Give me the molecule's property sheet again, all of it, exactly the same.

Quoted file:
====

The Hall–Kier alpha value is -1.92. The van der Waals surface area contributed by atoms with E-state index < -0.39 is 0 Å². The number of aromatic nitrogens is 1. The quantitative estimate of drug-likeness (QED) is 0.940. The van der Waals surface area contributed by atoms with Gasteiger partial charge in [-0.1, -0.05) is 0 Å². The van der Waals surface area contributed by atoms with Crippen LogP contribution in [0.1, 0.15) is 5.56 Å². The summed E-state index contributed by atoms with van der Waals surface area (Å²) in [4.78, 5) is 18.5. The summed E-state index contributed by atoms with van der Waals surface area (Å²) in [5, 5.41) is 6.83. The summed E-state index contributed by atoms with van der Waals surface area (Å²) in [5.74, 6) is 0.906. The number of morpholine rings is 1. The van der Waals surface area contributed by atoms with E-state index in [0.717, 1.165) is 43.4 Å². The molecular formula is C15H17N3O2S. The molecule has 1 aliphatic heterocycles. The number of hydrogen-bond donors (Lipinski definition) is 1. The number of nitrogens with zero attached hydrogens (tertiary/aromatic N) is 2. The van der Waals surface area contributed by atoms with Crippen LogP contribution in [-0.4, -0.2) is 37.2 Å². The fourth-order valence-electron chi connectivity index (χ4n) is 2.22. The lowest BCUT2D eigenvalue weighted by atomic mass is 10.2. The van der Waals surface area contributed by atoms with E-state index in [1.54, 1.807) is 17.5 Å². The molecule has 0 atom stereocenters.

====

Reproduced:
The Hall–Kier alpha value is -1.92. The van der Waals surface area contributed by atoms with E-state index < -0.39 is 0 Å². The number of aromatic nitrogens is 1. The quantitative estimate of drug-likeness (QED) is 0.940. The van der Waals surface area contributed by atoms with Gasteiger partial charge in [-0.1, -0.05) is 0 Å². The van der Waals surface area contributed by atoms with Crippen LogP contribution in [0.1, 0.15) is 5.56 Å². The summed E-state index contributed by atoms with van der Waals surface area (Å²) in [4.78, 5) is 18.5. The summed E-state index contributed by atoms with van der Waals surface area (Å²) in [5, 5.41) is 6.83. The summed E-state index contributed by atoms with van der Waals surface area (Å²) in [5.74, 6) is 0.906. The number of morpholine rings is 1. The van der Waals surface area contributed by atoms with E-state index in [0.717, 1.165) is 43.4 Å². The molecular formula is C15H17N3O2S. The molecule has 1 aliphatic heterocycles. The number of hydrogen-bond donors (Lipinski definition) is 1. The number of nitrogens with zero attached hydrogens (tertiary/aromatic N) is 2. The van der Waals surface area contributed by atoms with Crippen LogP contribution in [-0.4, -0.2) is 37.2 Å². The fourth-order valence-electron chi connectivity index (χ4n) is 2.22. The lowest BCUT2D eigenvalue weighted by atomic mass is 10.2. The van der Waals surface area contributed by atoms with E-state index in [1.54, 1.807) is 17.5 Å². The molecule has 0 atom stereocenters.